Rickson's 2000 fight against Masakatsu Funaki was a triumphant finish to a triumphant career. He had come a long way, from basically being forced by his dad to win his first fight twenty years prior, to guiding himself now through a bout without relying on his eyes.
Below, you'll find his final thoughts on the ordeal. (And here's part 2, in case you missed some of the story.)
"But it was a confirmation for me, in my mind, that I was all ready to do it without having my mindset as my enemy, without having my fear controlling the situation. So, based on that experience, I was able to confirm my mindset process of believing, of surrendering, of acceptance, of fate, was dealing to the max.
"And I was very happy with the outcome of this fight, not only because I won, but because I could control my personal panic, my discomfort in my situation—kept managing everything through breathing, through calmness, through good visualization. And everything went well, and it was a good confirmation in my mind. Even before that, I was already preparing and ready to understand and to live that kind of emotions without falling apart."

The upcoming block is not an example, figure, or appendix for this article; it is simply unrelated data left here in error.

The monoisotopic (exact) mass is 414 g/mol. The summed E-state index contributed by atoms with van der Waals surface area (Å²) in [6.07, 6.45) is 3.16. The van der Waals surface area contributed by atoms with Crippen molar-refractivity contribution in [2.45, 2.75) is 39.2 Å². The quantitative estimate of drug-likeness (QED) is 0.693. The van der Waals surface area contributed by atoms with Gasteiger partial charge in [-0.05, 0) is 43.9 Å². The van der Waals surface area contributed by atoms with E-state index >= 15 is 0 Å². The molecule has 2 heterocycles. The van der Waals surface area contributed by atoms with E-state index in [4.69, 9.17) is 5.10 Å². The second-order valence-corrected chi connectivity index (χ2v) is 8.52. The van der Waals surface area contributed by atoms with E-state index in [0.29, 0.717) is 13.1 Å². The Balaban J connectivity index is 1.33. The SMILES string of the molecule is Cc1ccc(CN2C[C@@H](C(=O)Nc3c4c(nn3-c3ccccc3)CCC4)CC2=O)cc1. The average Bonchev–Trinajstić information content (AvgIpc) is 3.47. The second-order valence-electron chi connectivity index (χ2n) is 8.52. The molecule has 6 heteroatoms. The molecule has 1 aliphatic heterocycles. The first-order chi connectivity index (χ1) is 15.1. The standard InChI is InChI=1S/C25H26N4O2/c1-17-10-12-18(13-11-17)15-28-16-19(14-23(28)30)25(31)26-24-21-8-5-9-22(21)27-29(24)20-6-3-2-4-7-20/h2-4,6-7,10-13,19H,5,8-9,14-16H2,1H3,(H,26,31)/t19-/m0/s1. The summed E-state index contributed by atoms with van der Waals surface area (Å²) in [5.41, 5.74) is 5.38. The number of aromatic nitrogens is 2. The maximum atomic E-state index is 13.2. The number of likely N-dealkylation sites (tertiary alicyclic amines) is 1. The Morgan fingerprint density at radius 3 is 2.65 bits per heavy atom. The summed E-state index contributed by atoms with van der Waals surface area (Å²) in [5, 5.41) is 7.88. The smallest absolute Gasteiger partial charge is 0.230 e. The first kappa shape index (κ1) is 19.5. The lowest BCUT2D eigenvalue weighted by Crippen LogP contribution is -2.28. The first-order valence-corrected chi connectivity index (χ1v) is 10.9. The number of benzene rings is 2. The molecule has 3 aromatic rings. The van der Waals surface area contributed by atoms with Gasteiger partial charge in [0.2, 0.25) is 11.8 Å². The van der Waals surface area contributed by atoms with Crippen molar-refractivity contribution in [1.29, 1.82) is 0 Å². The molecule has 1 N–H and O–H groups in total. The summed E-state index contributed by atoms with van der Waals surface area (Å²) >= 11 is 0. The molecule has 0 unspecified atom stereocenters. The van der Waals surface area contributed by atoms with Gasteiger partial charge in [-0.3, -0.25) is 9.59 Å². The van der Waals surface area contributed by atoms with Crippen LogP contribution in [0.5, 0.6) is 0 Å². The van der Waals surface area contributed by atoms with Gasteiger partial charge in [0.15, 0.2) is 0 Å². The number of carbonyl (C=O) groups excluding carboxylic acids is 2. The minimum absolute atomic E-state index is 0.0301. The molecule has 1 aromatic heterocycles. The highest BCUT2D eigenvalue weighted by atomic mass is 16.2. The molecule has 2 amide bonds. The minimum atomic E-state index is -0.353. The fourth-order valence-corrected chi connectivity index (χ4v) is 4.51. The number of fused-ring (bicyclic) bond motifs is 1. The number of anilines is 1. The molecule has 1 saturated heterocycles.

Our interviewer had a follow-up question here: "And you didn't need, at this point, your father or your older brother. You were on your own, and it all went well, right?"
Rickson answered: "I feel like, after my self-consciousness about my lack of, you know... what was missing in that first Zulu fight, it was not something that had to be remembered again. It was in my mind, in my daily visualizations: 'I cannot let this repeat.' So, they're there to support me, to put me in the right track; but once I get on the track, I was not dependable of them for that matter again; I was just free of that situation, because it's up to me now to know how to recognize my enemy, to accept my defeat, how to be ready to die under pressure."